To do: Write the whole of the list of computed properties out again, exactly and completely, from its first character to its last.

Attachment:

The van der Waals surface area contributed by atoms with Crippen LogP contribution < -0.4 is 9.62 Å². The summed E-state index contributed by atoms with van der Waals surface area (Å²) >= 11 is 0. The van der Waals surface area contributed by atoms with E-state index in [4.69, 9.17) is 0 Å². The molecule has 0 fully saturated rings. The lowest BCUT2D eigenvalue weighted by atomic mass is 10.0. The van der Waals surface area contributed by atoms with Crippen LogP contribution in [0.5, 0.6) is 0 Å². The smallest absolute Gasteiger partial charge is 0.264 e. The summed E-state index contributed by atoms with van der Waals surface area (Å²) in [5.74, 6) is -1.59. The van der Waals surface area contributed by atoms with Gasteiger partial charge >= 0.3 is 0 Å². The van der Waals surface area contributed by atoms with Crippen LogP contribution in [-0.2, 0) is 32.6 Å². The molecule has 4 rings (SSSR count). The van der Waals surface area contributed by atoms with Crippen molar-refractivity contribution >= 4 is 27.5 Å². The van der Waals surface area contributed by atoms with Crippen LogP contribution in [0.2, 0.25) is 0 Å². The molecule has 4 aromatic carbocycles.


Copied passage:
The van der Waals surface area contributed by atoms with Crippen LogP contribution < -0.4 is 9.62 Å². The summed E-state index contributed by atoms with van der Waals surface area (Å²) >= 11 is 0. The van der Waals surface area contributed by atoms with E-state index in [4.69, 9.17) is 0 Å². The molecule has 0 fully saturated rings. The lowest BCUT2D eigenvalue weighted by atomic mass is 10.0. The van der Waals surface area contributed by atoms with Crippen LogP contribution in [0.5, 0.6) is 0 Å². The smallest absolute Gasteiger partial charge is 0.264 e. The summed E-state index contributed by atoms with van der Waals surface area (Å²) in [5.74, 6) is -1.59. The van der Waals surface area contributed by atoms with Gasteiger partial charge >= 0.3 is 0 Å². The van der Waals surface area contributed by atoms with Crippen LogP contribution in [-0.2, 0) is 32.6 Å². The molecule has 4 rings (SSSR count). The van der Waals surface area contributed by atoms with Crippen molar-refractivity contribution >= 4 is 27.5 Å². The van der Waals surface area contributed by atoms with Crippen LogP contribution in [0.2, 0.25) is 0 Å². The molecule has 4 aromatic carbocycles.